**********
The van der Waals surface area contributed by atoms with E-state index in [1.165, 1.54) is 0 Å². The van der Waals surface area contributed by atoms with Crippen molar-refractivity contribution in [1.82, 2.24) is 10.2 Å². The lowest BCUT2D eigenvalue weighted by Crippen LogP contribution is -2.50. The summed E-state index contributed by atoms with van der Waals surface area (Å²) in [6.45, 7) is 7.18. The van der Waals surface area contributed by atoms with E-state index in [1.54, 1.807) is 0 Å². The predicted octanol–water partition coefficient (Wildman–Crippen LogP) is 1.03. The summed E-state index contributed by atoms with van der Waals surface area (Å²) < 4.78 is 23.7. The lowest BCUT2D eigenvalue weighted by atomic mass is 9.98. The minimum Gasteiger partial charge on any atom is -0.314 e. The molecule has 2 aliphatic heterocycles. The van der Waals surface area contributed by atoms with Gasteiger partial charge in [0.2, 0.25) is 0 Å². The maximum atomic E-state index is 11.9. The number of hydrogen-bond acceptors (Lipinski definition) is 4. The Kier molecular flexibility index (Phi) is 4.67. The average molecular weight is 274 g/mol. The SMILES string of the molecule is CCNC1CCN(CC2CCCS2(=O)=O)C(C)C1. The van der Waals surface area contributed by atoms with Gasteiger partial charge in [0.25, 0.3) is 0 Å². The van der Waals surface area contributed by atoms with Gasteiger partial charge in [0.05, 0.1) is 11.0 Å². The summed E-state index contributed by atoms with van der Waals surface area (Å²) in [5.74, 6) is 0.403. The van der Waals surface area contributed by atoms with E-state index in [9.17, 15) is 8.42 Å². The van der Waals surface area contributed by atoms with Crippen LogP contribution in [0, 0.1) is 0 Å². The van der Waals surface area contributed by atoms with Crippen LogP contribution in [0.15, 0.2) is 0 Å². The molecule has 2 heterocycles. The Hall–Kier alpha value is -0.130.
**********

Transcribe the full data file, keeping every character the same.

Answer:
The van der Waals surface area contributed by atoms with E-state index in [1.165, 1.54) is 0 Å². The van der Waals surface area contributed by atoms with Crippen molar-refractivity contribution in [1.82, 2.24) is 10.2 Å². The lowest BCUT2D eigenvalue weighted by Crippen LogP contribution is -2.50. The summed E-state index contributed by atoms with van der Waals surface area (Å²) in [6.45, 7) is 7.18. The van der Waals surface area contributed by atoms with E-state index in [1.54, 1.807) is 0 Å². The predicted octanol–water partition coefficient (Wildman–Crippen LogP) is 1.03. The summed E-state index contributed by atoms with van der Waals surface area (Å²) < 4.78 is 23.7. The lowest BCUT2D eigenvalue weighted by atomic mass is 9.98. The minimum Gasteiger partial charge on any atom is -0.314 e. The molecule has 2 aliphatic heterocycles. The van der Waals surface area contributed by atoms with Gasteiger partial charge in [0.2, 0.25) is 0 Å². The maximum atomic E-state index is 11.9. The number of hydrogen-bond acceptors (Lipinski definition) is 4. The Kier molecular flexibility index (Phi) is 4.67. The average molecular weight is 274 g/mol. The SMILES string of the molecule is CCNC1CCN(CC2CCCS2(=O)=O)C(C)C1. The van der Waals surface area contributed by atoms with Gasteiger partial charge in [0.25, 0.3) is 0 Å². The van der Waals surface area contributed by atoms with Gasteiger partial charge in [0.05, 0.1) is 11.0 Å². The summed E-state index contributed by atoms with van der Waals surface area (Å²) in [5.74, 6) is 0.403. The van der Waals surface area contributed by atoms with E-state index in [9.17, 15) is 8.42 Å². The van der Waals surface area contributed by atoms with Crippen LogP contribution in [0, 0.1) is 0 Å². The van der Waals surface area contributed by atoms with Crippen LogP contribution in [0.15, 0.2) is 0 Å². The molecule has 2 heterocycles. The Hall–Kier alpha value is -0.130.